creatures. It wouldn’t be pleasant to find a mouse in your box of cereal when spring comes
around. You should also make sure to wipe down all of your cabinets, as well as your kitchen
counter. If you are unplugging your refrigerator and freezer, be sure to wipe down the inside in
order to prevent mold and be sure it’s dry before you close the door.

Unplug Everything
You won’t want to receive a large electric bill for a home you aren’t using over the winter. Even
ensuring that small items that use electricity such as night lights aren’t plugged in can go a long
way in saving electricity over the months you aren’t using your lake home.

Become a Chimney Sweep
If you have a woodburning fireplace or stove, you should thoroughly clean it out. You should
also utilize a chimney cap, or at least make sure the chimney is covered to prevent animals from
coming in and making your lake home their home.

Pump Your Septic Tank
Your septic tank should be pumped out regularly depending on how many people are using it.
It’s a good idea to do it when you’re closing your lake home for the year. Putting leaves over the
top can help prevent your septic tank from freezing over the winter.

Avoid Frozen Pipes
If you can, turn the water off at its source, and drain all remaining water from the pipes. If the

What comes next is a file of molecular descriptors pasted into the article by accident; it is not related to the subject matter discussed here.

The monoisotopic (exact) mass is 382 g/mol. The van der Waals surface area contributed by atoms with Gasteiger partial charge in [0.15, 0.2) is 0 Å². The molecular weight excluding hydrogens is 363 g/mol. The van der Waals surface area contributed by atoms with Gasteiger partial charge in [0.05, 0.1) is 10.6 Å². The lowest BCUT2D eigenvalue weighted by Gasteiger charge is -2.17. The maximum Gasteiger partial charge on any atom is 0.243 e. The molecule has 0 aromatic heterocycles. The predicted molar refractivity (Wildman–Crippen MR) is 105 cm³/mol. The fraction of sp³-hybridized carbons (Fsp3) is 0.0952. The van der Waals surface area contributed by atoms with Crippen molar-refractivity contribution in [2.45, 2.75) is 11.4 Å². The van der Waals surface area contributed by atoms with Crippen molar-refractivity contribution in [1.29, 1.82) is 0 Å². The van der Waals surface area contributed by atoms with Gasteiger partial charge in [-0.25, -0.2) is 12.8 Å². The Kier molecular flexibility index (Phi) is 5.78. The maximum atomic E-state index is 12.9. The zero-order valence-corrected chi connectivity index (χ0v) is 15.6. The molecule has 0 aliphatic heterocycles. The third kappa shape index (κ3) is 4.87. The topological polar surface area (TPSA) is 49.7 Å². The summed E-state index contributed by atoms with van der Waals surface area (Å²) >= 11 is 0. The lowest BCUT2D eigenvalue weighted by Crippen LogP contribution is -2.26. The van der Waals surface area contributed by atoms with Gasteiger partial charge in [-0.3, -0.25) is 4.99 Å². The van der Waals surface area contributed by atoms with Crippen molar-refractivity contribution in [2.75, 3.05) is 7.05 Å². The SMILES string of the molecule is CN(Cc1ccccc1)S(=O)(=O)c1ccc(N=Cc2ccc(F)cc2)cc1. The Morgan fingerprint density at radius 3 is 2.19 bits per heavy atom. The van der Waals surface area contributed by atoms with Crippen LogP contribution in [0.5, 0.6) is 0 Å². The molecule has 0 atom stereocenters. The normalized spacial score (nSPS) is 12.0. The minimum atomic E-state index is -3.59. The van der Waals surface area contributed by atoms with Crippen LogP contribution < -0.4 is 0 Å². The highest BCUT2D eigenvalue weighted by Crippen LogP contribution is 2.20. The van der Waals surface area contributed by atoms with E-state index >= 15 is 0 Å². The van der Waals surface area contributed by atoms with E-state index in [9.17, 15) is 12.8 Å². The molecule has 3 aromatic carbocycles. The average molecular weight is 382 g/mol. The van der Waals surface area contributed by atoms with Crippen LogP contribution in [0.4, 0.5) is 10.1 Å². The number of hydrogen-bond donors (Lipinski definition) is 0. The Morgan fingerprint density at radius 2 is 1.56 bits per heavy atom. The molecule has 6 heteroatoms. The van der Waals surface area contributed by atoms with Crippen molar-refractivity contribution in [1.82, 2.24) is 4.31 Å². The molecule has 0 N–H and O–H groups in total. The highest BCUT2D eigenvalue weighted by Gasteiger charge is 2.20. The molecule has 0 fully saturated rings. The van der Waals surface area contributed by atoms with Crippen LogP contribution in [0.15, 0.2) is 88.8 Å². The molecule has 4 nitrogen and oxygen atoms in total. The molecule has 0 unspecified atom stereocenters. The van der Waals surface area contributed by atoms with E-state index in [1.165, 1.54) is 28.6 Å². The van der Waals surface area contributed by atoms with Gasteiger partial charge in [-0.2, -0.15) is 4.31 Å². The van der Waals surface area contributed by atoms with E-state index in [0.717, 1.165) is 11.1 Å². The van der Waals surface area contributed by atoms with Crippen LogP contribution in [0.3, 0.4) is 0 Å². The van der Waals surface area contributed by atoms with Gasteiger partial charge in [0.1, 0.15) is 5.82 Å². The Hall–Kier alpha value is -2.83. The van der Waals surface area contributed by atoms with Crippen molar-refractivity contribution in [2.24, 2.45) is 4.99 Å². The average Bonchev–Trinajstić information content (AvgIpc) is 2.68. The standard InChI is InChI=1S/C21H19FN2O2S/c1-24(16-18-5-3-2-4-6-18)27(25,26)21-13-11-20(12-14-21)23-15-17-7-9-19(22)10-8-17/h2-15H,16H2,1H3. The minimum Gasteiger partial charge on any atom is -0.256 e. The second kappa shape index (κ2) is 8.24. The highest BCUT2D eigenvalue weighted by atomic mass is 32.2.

water needs to remain on, be sure to winterize your pipes to prevent freezing. It will also help to
put some plumbing antifreeze down each of your drains just be sure to use plumbing
antifreeze, and not regular antifreeze. In addition, you should drain your water heater, as well as
your water softener.

Winterize the Outdoors
It’s not just the house that needs to be winterized. It’s important you give the same attention to
your yard. Cover all flowerbeds, winterize your patio or deck, and cover any outdoor faucet. You
should also be sure to perform basic lawn care such as raking or bagging leaves and mowing
your lawn. Put all outdoor furniture and decorations in the garage and cover them to keep them
clean over the winter months.

The Basic Chores
In the midst of all these activities, it’s important to remember the basics as well. Sweep and
scrub your kitchen and bathroom floors. Vacuum your carpets and shake the rugs. Dust the
furniture and wash the dishes. The cleaner you leave your lake home, the cleaner it will be
when you return.

Final Inspection
Before you leave for the last time, do a final inspection of your lake home. Make sure all the
lights are off and everything is unplugged. Check that all the windows are closed and locked. If
you have heating and plan to leave it on, be sure it is set to a cool temperature in order to save
money and energy. Finally, if you have an alarm, make sure it is set, and don’t forget to lock all
of your doors! Once you do all of this, the only thing to do is wait for winter to pass so you can
head back to the lake. Learn more tips all year round by following Sandelands Realty on
Facebook. – See more at:

Welcome to the all new Sandelands Realty Blog!

Sandelands Realty Blog

Through this blog we will have discussions on new listings, changes in the housing market and the community. We will also be sure to keep everyone up to date on fun events in the area, local communities, lakes and events. Feel free to contact us with updates or questions. We want you to enjoy the area as much as we do! – See more at: